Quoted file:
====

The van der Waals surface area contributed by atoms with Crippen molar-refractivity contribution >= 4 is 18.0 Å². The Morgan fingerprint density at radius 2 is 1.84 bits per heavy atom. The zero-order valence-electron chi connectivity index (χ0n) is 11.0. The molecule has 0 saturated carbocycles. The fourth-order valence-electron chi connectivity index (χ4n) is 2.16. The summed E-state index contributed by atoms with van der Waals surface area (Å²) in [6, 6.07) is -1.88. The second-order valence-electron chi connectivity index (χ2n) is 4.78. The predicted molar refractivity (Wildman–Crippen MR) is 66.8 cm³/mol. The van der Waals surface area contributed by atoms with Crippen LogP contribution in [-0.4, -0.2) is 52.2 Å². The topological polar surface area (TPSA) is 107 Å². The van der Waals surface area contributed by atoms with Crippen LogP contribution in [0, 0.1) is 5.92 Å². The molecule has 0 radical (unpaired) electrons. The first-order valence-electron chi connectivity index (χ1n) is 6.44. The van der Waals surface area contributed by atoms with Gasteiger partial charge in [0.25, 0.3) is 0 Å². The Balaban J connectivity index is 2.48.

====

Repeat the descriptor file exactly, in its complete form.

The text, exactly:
The van der Waals surface area contributed by atoms with Crippen molar-refractivity contribution >= 4 is 18.0 Å². The Morgan fingerprint density at radius 2 is 1.84 bits per heavy atom. The zero-order valence-electron chi connectivity index (χ0n) is 11.0. The molecule has 0 saturated carbocycles. The fourth-order valence-electron chi connectivity index (χ4n) is 2.16. The summed E-state index contributed by atoms with van der Waals surface area (Å²) in [6, 6.07) is -1.88. The second-order valence-electron chi connectivity index (χ2n) is 4.78. The predicted molar refractivity (Wildman–Crippen MR) is 66.8 cm³/mol. The van der Waals surface area contributed by atoms with Crippen LogP contribution in [-0.4, -0.2) is 52.2 Å². The topological polar surface area (TPSA) is 107 Å². The van der Waals surface area contributed by atoms with Crippen LogP contribution in [0, 0.1) is 5.92 Å². The molecule has 0 radical (unpaired) electrons. The first-order valence-electron chi connectivity index (χ1n) is 6.44. The van der Waals surface area contributed by atoms with Gasteiger partial charge in [0.25, 0.3) is 0 Å². The Balaban J connectivity index is 2.48.